Interview: Helen Vitoria

Helen Vitoria Corn ExchangeHelen Vitoria is a poet and an artist living in Pennsylvania. Her poems and photographs appear widely online and in print. She is the author of nine poetry chapbooks, a poetry pamphlet, a full length poetry collection and a collaborative ekphrastic poetry/photography collection. Her poems have been nominated thrice for Best New Poets &  several Pushcart Prizes. She is the Founding Editor & Editor in Chief of Thrush Poetry Journal and  Thrush Press. She also served as a Poetry Editor for Poets & Artists Magazine. She teaches a free monthly poetry workshop in her community and will be teaching poetry to inmates in Pennsylvania Corrections Facilities. She is working on her second collection of poetry.

TCJWW: Corn Exchange begins with a quote from an Anne Sexton poem. She then shows up several times in your collection. How did her work inspire these poems? What other poets were you reading while writing these poems?

Vitoria: Anne Sexton has influenced my writing well before this collection was written, and will probably always do so. I read a tremendous amount of poetry, it’s hard to pinpoint who influences me, and at what point. I am also influenced by music a great deal as well as my natural environment. The mountains inspire me to write and to let my imagination go into new directions. Corn Exchange was written over several years, with no particular “finish” date in mind.

TCJWW: How did you choose the title for this collection? How do all the poems come together as an exchange?

Vitoria: The title is mostly explained in the poem “Freddy,” feeding the dog corn through the fence… the exchange of corn became symbolic of trust, of kindness, something unspoken between two beings. At some point it seemed to make sense that the title would fit the book.

TCJWW: Throughout Corn Exchange, the mine fire of Centralia, PA burns underground—as mythic and metaphorical as it is real, almost a Hades to the world of these poems. What does this image of fire underground mean to you?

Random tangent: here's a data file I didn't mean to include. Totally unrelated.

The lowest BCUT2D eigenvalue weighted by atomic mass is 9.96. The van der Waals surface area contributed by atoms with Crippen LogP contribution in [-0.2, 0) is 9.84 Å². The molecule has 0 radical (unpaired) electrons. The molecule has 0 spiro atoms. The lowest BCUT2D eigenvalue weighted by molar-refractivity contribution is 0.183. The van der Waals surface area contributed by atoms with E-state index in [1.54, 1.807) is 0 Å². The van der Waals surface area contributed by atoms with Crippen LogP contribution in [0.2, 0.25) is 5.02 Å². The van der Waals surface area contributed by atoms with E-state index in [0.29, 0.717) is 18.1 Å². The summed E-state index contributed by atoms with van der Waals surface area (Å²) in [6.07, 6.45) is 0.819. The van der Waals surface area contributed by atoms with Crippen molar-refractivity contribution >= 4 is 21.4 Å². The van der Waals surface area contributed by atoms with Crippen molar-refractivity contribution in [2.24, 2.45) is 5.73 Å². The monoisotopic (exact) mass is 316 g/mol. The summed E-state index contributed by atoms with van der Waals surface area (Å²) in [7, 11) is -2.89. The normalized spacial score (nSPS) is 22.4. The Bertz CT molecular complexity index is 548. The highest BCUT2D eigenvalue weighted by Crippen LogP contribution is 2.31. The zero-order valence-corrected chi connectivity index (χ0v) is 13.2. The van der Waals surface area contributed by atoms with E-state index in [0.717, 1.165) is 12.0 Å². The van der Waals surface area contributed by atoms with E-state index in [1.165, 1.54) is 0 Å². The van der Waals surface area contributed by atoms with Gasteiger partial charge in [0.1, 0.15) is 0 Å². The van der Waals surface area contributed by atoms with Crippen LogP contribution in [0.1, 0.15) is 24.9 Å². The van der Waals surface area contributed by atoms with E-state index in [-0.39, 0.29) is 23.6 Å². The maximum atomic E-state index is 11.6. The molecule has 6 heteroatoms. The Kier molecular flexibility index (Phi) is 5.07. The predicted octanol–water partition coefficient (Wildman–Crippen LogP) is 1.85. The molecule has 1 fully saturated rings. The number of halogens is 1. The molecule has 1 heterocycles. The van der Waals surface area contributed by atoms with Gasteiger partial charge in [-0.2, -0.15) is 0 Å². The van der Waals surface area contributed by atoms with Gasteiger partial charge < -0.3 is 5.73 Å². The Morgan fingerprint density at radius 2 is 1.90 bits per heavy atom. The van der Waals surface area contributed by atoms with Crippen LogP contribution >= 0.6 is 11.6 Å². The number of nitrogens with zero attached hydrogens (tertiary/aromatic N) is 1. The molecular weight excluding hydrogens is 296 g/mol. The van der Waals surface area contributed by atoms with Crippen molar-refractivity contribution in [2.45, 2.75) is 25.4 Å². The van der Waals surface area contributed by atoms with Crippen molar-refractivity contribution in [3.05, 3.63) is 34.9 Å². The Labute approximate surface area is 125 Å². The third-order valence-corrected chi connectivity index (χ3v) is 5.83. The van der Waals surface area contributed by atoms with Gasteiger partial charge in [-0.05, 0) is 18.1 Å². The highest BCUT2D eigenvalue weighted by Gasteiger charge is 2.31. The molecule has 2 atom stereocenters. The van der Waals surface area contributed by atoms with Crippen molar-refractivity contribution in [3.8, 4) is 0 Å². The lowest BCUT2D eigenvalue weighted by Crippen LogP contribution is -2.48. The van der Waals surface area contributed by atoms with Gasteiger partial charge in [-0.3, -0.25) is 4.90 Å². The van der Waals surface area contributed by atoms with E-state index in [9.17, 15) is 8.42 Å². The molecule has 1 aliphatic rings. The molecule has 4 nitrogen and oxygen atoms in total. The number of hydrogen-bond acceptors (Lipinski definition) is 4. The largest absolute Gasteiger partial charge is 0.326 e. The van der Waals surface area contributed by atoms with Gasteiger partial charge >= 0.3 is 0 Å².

Vitoria: Many things—The classic hell of course is the obvious metaphor, but it is not just the hell of myth. It can be the hell that others impose on you that control your emotions and keep you from emerging and being your own person. It can be the hell that a person puts on themselves, an internal mechanism that tries to bury the self. I think many of my poems are about delving into those hells, and the struggle to escape. The obvious: there are many things going on below the surface.

TCJWW: Similarly, images of yellow (goldenrod, canaries, corn) tie these poems together. What does the color yellow mean to you as a poet? What does it mean to this collection?

Vitoria: To me, yellow is the center, before one reaches any sign of relief, of hope, and possibility.

TCJWW: Some poems in Corn Exchange are blocks of prose (like the poem “In Fields”) and some have very short, even single-word lines (like the poem “Girl”). What is your process of deciding how to break the lines of a poem (or not)?

Vitoria: I write the words first, without any regard to form. I feel this frees me of any restraints on what I want to say by having to fit the words to a pre-ordained shape. A poem might be generated by a line that comes to me while just getting through the day and it won’t necessarily be the first line. Once I have the words done, and edited, the poem almost decides for itself what form it will take. Once it has taken form, I do very little, if any, editing.

TCJWW: As an editor of Thrush (one of the “Top 10 Lit Mags to Send Your Very Best Poetry (and get happily rejected)”), what do you look for in a poem?

Vitoria: Difficult question—I do not read looking for anything specific. I read poetry daily, and have done so for years, from classic to modern day cutting edge. I feel this has given me an innate sense of what is good writing. Most important is I want the poets to make me feel; feel what they are trying to get across. Thrush features a full range of styles and subject matter. At a certain point in reading a poem I will know if this is for me and Thrush. I want the poem to stay with me long after the reading. I look for voice that is fresh in language and delivery.

 

 
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One response to “Interview: Helen Vitoria

  1. Pingback: » The Community Roundup: February 26, 2014·

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